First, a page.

by Scott Allen Jarrett
Published September 1, 2018
There’s no shortage of attention given to Johann Sebastian Bach, his music, or the musicians who play and sing it. EMAg has often reported on the wonderful festivals, concert series, and performers that celebrate Bach. My own life and work center on this composer more than any other, increasingly and happily so.
For the past year, I’ve been studying and performing those cantatas Bach wrote when he first took up his post as Leipzig Cantor in the summer of 1723. True, Bach reworks and refits several cantatas from earlier periods for use in these pieces, including cantatas 147 and 21, but the first few months of the period offer an extraordinary insight into how he rolled up his sleeves to take up his new duties. He seems to have done so with a fervor and ardor that could only be borne out of genuine excitement for his new assignment. The designs for the annual cycles of cantatas that would sit alongside volumes of sermons and biblical commentaries confirm an astonishing imagination and energy. From the first pair of cantatas, 75 and 76, one senses that Bach is out to dash any detractors while testing the limits of the musicians at his disposal. Then, week by week through the hot Leipzig summer, Bach astonishes with blazes of concertante writing (e.g. 136 and 69a) alongside the most remarkable contrapuntal textures (e.g. 179 and surely 77), proving a sensitive and mature capacity for tenderness (e.g. 46 and 105).
His conveyance of theological concepts is even more astounding. The “mirror” fugue in 179 suggests a musical image of the Apple of Sodom, the biblical symbol of our hypocrisy. Or consider the singular conception of the opening movement of 77, in which the melody composed for the Luke text is revealed to be the retrograde inversion of Luther’s 1524 chorale tune “These are the holy ten commandments,” whose cantus is cast in canonic augmentation above and below the choir’s Luke text— Law and Grace, testaments Old and New, inextricably conceived and connected, and fully reconciled one to the other by Bach. And few instances in religious art have come as close to revealing the fragility of human anxiety as delicately as Bach’s string tremolos, which unravel throughout the various movements of 105.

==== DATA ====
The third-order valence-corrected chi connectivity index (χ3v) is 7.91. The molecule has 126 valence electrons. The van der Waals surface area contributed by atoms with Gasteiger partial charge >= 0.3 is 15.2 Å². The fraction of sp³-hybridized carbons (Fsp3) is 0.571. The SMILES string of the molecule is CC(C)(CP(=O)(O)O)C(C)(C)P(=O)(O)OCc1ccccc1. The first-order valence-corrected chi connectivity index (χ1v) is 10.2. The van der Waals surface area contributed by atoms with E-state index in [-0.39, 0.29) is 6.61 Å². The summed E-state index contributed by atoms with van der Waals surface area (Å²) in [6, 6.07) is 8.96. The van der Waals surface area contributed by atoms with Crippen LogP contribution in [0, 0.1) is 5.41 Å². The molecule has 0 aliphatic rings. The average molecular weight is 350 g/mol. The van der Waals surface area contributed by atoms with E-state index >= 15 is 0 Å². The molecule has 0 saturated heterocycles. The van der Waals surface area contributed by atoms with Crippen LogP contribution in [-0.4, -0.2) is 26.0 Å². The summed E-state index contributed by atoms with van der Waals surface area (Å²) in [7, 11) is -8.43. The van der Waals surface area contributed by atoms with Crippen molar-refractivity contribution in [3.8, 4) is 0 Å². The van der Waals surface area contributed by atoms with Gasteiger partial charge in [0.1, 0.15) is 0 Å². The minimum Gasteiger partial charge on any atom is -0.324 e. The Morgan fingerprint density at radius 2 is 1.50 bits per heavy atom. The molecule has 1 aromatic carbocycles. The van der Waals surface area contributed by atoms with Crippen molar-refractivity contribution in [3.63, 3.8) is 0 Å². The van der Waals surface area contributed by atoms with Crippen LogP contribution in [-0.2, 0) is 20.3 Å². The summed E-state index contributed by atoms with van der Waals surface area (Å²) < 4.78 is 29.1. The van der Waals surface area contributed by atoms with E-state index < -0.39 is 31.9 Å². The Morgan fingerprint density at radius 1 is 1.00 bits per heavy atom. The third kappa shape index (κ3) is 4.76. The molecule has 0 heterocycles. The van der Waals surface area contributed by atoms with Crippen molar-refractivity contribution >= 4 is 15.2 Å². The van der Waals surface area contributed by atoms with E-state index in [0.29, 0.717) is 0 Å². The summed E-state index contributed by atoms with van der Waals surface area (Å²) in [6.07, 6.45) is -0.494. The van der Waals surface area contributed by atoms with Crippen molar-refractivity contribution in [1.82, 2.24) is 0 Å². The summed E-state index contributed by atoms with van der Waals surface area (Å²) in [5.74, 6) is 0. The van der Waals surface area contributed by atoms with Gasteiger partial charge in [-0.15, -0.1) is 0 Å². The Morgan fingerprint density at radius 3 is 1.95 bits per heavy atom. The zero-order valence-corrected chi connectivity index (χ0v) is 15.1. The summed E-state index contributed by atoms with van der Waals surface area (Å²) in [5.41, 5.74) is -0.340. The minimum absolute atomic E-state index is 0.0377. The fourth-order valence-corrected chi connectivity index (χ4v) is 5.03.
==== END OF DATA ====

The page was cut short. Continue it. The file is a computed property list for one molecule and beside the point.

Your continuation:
We’ve all been given a view of Bach as the irascible and curmudgeonly Kapellmeister. That very well may be, but I’m convinced he was deeply interested in the musicians around him. His music surely challenges skills, norms, and expectations, but don’t all great teachers do that for us? Many of these first Leipzig cantatas are rarely performed today because of their mystifying trumpet parts. All were most assuredly written for Gottfried Reiche, and though they must have put him through his paces, only a profound curiosity and respect could have created music that so challenges abilities of both player and instrument.
In a similar way, if more broadly, Bach’s vocal demands are notorious among singers and, perhaps, even more infamous among teachers of singing. But it doesn’t seem that Bach was ever particularly interested in what a singer can do. Rather—as with Reiche—he was interested in what the singer could do. And this seems to be the challenge accepted by so many who have found Bach’s music to be a focus of professional pursuit: Bach doesn’t quite accept us as we are, but rather reveals who we could be.
This has been my joy and inspiration for the past year— to discover, little by little, a cross section of Bach’s early compositional moments in Leipzig. I’m a better musician for it, and I’m glad to join this path with so many others whose experiences affirm an abiding passion for this exceptional music.
Scott Allen Jarrett is Director of Music at Boston University’s Marsh Chapel, Resident Conductor of the Handel and Haydn Society, and Artistic Director of the Bach Akademie of Charlotte.